If you wanted to go for a premium point and shoot camera of some sort, then the best of the best is easily awarded to the Sony RX1r II and the Leica Q. With their full frame sensors and fast aperture lenses, they’re bound to be appreciated by many photographers. Both of them have been out for a while now, and with the price differences not too far apart from one another you’re obviously curious about which one you should get. For some, the answer is clear: you prefer a higher megapixel sensor and the 35mm field of view. Others however want to go for the 28mm f1.7 lens and don’t want to fill their hard drives up.
We’ve reviewed both cameras, so here’s what we think.
Tech Specs at a Glance
Sony RX1r II
- 42MP Full-Frame Exmor R BSI CMOS Sensor
- BIONZ X Image Processor
- Variable Optical Low-Pass Filter
- Zeiss Sonnar T* 35mm f/2 Lens
- Full HD 1080p60 Video & XAVC S Format
- 399 Phase-Detect AF Points & 5 fps Burst
- 0.39″ 2.36M-Dot XGA OLED Tru-Finder EVF
- 3.0″ 1,228.8k-Dot Tilting LCD Monitor
- ISO 102400 & Uncompressed 14-Bit RAW
- Built-In Wi-Fi Connectivity with NFC
– 24MP full frame sensor (possibly from Toshiba, but indeed not from Sony.)
– RAW DNG shooting capabilities
– 3MP Electronic Viewfinder
– 28mm f1.7 lens with macro mode. 11 elements in 9 groups, three aspherical elements
– WiFi capabilities
– Focusing as close as 6 inches
– ISO 100 to 50,000
– 1080p 60p and 30p HD video
– Leaf shutter
– $4,250 price tag
The Leica Q resembles a Leica M in many ways. It’s designed with an aperture ring around the lens, a focusing lever, a shutter speed dial, viewfinder, etc. There is honestly a lot to love here if you’re a photographer that mostly uses the viewfinder to shoot. Chances are that most of you are.
The Sony RX1r II hides the viewfinder and allows you to use it when activated. Otherwise, it’s got the size of a point and shoot camera with a giant lens. In many ways, some photographers will prefer this less serious look due to its more low profile nature. The Sony also has an aperture ring around the lens, but not a dedicated dial to shutter speed unless you assign one to be that.
In my hands, the Leica is more comfortable, though the Sony isn’t too bad either.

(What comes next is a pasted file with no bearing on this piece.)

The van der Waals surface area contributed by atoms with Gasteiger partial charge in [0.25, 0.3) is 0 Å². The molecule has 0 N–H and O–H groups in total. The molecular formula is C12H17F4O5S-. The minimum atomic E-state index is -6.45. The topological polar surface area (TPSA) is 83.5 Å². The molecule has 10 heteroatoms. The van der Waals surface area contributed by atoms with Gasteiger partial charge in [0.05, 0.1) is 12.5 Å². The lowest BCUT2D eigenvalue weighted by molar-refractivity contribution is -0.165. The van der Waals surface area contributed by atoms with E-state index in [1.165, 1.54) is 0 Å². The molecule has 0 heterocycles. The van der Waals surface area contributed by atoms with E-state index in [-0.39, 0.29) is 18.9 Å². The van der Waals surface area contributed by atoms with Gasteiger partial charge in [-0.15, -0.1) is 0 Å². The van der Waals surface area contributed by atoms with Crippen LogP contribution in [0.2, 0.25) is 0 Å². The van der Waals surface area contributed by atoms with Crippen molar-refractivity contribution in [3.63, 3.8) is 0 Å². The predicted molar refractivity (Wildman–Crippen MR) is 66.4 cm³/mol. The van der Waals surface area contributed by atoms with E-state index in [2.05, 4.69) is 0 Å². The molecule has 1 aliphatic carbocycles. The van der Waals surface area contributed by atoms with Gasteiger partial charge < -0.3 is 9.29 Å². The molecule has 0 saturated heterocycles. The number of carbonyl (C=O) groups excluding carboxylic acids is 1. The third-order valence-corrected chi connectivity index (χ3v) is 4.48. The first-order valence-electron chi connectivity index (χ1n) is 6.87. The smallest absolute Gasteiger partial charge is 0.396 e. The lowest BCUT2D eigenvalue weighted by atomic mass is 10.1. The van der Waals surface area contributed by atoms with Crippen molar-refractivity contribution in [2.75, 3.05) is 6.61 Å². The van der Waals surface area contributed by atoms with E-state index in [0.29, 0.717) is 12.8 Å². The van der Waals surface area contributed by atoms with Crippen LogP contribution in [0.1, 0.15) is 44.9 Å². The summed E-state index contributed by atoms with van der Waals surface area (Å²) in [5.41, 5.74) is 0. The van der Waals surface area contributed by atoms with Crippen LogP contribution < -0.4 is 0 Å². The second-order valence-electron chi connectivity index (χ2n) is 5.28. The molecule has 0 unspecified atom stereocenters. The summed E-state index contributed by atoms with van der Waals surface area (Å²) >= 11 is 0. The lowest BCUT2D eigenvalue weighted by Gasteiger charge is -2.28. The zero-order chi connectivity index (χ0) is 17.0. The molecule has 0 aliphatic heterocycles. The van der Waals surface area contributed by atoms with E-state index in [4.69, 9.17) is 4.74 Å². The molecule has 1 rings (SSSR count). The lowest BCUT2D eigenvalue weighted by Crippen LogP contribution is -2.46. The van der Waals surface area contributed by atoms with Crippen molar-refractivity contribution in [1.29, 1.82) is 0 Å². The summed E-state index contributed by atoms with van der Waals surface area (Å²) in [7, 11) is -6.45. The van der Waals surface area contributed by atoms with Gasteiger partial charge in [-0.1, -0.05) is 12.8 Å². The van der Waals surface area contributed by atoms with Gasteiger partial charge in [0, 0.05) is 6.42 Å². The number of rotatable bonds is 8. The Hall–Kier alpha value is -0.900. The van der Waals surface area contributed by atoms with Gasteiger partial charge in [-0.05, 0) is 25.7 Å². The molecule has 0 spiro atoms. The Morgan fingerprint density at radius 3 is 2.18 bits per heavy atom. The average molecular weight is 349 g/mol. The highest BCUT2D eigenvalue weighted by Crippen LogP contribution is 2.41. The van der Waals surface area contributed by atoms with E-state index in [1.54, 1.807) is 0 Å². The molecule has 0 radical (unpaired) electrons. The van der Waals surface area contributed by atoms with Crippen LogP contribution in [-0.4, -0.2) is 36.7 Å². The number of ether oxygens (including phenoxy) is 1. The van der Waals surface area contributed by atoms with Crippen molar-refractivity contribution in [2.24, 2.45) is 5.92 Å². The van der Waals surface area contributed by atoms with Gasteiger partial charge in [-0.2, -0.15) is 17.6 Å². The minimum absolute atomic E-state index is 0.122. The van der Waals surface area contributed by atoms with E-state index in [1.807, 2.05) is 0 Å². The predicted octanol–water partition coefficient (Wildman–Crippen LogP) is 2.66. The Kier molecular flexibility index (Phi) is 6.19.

Both cameras are solidly built and designed. Sure, the Sony is significantly moe compact, but there is something to be said for the Leica’s ergonomics. If you’re smitten for that retro feel and look, then the Leica clearly has the build quality and feel that you’re going for. With that said though, I want to liken the Sony RX1r II more to the Lomography LCA + while the Leica is a lot more like the Hexar AF. Take your pick accordingly.
In my hands, I prefer the Leica. But I’m also the type that prefers Fujifilm and Olympus’s retro oriented ergonomics and dials.
Both the Sony RX1r II and the Leica Q focus very quickly. For both cameras, the secret to fast autofocus in the dark means that you’re going to need to place the focusing point over a very contrasty area. However, in good lighting you won’t have any issues. Both cameras are fast to focus and therefore great for street photographers in most situations. However, here too is where I sometimes found the Leica took the win–candid moments on the street. Overall though, I still believe that zone focusing is the best method for street photography.
Where the big difference comes in though is with manual focusing. The manual focusing experience on the Leica Q is far superior. Want the feel of a Leica M? You’ve got it. Honestly, I preferred the manual focus experience of the Q over the autofocus though I knew that if I had to switch to it that it would be reliable.
Ease of Use
Leica’s menu systems are typically amongst the easiest to work with. The menu system on the RX1R II is pretty deep and complicated–but at the same times affirms that it is very capable. However, the Leica takes the win here when it comes to menus. If you’re a person shooting and just wants to worry about shooting while not knowing a thing about exposures, then the Sony is your choice. The camera has a full auto mode.
Gawk at that as much as you want, but it means that you can give the camera to a friend that thinks that they’re a photographer and then they can shoot to their heart’s content.
Here’s where its all a mixed bag. The Sony has a 35mm f2 lens from Zeiss and a 42.2MP sensor that is highly capable at higher ISOs. The Leica has a 24MP sensor and a 28mm f1.7 lens. One provides more detail, the other may give you nicer bokeh.
Here are some samples from each. In this section, I’ll gladly say to each their own.
DXOMark will tell you that the sensor in the Sony RX1r II is better; and it honestly is especially at higher ISOs. But that’s easily negated in post production. Then you have to think about the user experience, and you consider then that the Leica is quite great. The company has been creating cameras for many years now and so they’ve got that experience under their belt.